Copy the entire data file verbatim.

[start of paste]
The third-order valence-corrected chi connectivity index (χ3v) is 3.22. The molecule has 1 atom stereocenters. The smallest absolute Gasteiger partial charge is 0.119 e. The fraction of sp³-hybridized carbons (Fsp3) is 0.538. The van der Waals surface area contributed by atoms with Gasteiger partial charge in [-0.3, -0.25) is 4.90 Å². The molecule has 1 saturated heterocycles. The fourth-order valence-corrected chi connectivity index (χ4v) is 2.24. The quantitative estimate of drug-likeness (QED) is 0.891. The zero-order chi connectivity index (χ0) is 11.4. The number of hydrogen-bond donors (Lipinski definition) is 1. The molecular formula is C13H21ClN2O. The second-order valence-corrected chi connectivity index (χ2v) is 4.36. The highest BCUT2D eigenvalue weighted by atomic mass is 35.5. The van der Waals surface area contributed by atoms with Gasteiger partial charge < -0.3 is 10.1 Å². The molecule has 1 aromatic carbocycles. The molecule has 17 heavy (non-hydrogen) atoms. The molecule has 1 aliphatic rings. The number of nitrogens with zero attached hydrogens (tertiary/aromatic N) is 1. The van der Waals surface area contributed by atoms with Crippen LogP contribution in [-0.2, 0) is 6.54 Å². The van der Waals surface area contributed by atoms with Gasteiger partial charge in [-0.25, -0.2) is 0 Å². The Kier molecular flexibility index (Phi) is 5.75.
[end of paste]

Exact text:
The third-order valence-corrected chi connectivity index (χ3v) is 3.22. The molecule has 1 atom stereocenters. The smallest absolute Gasteiger partial charge is 0.119 e. The fraction of sp³-hybridized carbons (Fsp3) is 0.538. The van der Waals surface area contributed by atoms with Gasteiger partial charge in [-0.3, -0.25) is 4.90 Å². The molecule has 1 saturated heterocycles. The fourth-order valence-corrected chi connectivity index (χ4v) is 2.24. The quantitative estimate of drug-likeness (QED) is 0.891. The zero-order chi connectivity index (χ0) is 11.4. The number of hydrogen-bond donors (Lipinski definition) is 1. The molecular formula is C13H21ClN2O. The second-order valence-corrected chi connectivity index (χ2v) is 4.36. The highest BCUT2D eigenvalue weighted by atomic mass is 35.5. The van der Waals surface area contributed by atoms with Gasteiger partial charge < -0.3 is 10.1 Å². The molecule has 1 aromatic carbocycles. The molecule has 17 heavy (non-hydrogen) atoms. The molecule has 1 aliphatic rings. The number of nitrogens with zero attached hydrogens (tertiary/aromatic N) is 1. The van der Waals surface area contributed by atoms with Crippen LogP contribution in [-0.2, 0) is 6.54 Å². The van der Waals surface area contributed by atoms with Gasteiger partial charge in [-0.25, -0.2) is 0 Å². The Kier molecular flexibility index (Phi) is 5.75.